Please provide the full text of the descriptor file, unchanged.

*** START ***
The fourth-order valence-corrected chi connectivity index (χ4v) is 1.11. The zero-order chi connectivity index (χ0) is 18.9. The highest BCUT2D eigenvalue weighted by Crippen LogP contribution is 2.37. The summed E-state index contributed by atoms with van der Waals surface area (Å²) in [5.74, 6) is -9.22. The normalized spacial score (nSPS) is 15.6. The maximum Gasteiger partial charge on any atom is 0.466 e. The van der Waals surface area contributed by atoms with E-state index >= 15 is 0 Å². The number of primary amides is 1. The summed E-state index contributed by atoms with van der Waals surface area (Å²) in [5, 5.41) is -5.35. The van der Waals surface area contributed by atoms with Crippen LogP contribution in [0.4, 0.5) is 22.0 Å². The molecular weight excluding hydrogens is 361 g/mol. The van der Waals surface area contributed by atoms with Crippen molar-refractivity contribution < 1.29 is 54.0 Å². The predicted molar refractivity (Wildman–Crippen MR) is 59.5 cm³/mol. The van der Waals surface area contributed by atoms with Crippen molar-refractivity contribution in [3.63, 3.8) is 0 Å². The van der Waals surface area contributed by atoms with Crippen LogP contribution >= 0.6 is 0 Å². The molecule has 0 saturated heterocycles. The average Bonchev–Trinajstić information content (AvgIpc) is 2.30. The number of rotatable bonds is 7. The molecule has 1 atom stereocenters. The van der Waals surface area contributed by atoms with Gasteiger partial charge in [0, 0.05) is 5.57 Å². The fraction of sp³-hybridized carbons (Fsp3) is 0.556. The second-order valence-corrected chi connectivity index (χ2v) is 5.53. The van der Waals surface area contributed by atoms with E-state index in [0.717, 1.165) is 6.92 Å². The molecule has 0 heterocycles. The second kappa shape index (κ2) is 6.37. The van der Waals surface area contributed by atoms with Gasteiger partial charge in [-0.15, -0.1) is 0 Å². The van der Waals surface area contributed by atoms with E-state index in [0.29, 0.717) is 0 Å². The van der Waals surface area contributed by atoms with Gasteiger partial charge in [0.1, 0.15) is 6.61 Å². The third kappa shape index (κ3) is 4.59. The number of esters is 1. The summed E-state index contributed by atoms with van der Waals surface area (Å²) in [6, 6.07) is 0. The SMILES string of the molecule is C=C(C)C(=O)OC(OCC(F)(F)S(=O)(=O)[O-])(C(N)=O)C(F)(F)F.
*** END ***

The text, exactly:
The fourth-order valence-corrected chi connectivity index (χ4v) is 1.11. The zero-order chi connectivity index (χ0) is 18.9. The highest BCUT2D eigenvalue weighted by Crippen LogP contribution is 2.37. The summed E-state index contributed by atoms with van der Waals surface area (Å²) in [5.74, 6) is -9.22. The normalized spacial score (nSPS) is 15.6. The maximum Gasteiger partial charge on any atom is 0.466 e. The van der Waals surface area contributed by atoms with E-state index >= 15 is 0 Å². The number of primary amides is 1. The summed E-state index contributed by atoms with van der Waals surface area (Å²) in [5, 5.41) is -5.35. The van der Waals surface area contributed by atoms with Crippen LogP contribution in [0.4, 0.5) is 22.0 Å². The molecular weight excluding hydrogens is 361 g/mol. The van der Waals surface area contributed by atoms with Crippen molar-refractivity contribution < 1.29 is 54.0 Å². The predicted molar refractivity (Wildman–Crippen MR) is 59.5 cm³/mol. The van der Waals surface area contributed by atoms with Crippen molar-refractivity contribution in [3.63, 3.8) is 0 Å². The van der Waals surface area contributed by atoms with Crippen LogP contribution >= 0.6 is 0 Å². The molecule has 0 saturated heterocycles. The average Bonchev–Trinajstić information content (AvgIpc) is 2.30. The number of rotatable bonds is 7. The molecule has 1 atom stereocenters. The van der Waals surface area contributed by atoms with Gasteiger partial charge in [0, 0.05) is 5.57 Å². The fraction of sp³-hybridized carbons (Fsp3) is 0.556. The second-order valence-corrected chi connectivity index (χ2v) is 5.53. The van der Waals surface area contributed by atoms with E-state index in [0.717, 1.165) is 6.92 Å². The molecule has 0 heterocycles. The second kappa shape index (κ2) is 6.37. The van der Waals surface area contributed by atoms with Gasteiger partial charge in [-0.15, -0.1) is 0 Å². The van der Waals surface area contributed by atoms with E-state index in [0.29, 0.717) is 0 Å². The van der Waals surface area contributed by atoms with Gasteiger partial charge in [0.1, 0.15) is 6.61 Å². The third kappa shape index (κ3) is 4.59. The number of esters is 1. The summed E-state index contributed by atoms with van der Waals surface area (Å²) in [6, 6.07) is 0. The SMILES string of the molecule is C=C(C)C(=O)OC(OCC(F)(F)S(=O)(=O)[O-])(C(N)=O)C(F)(F)F.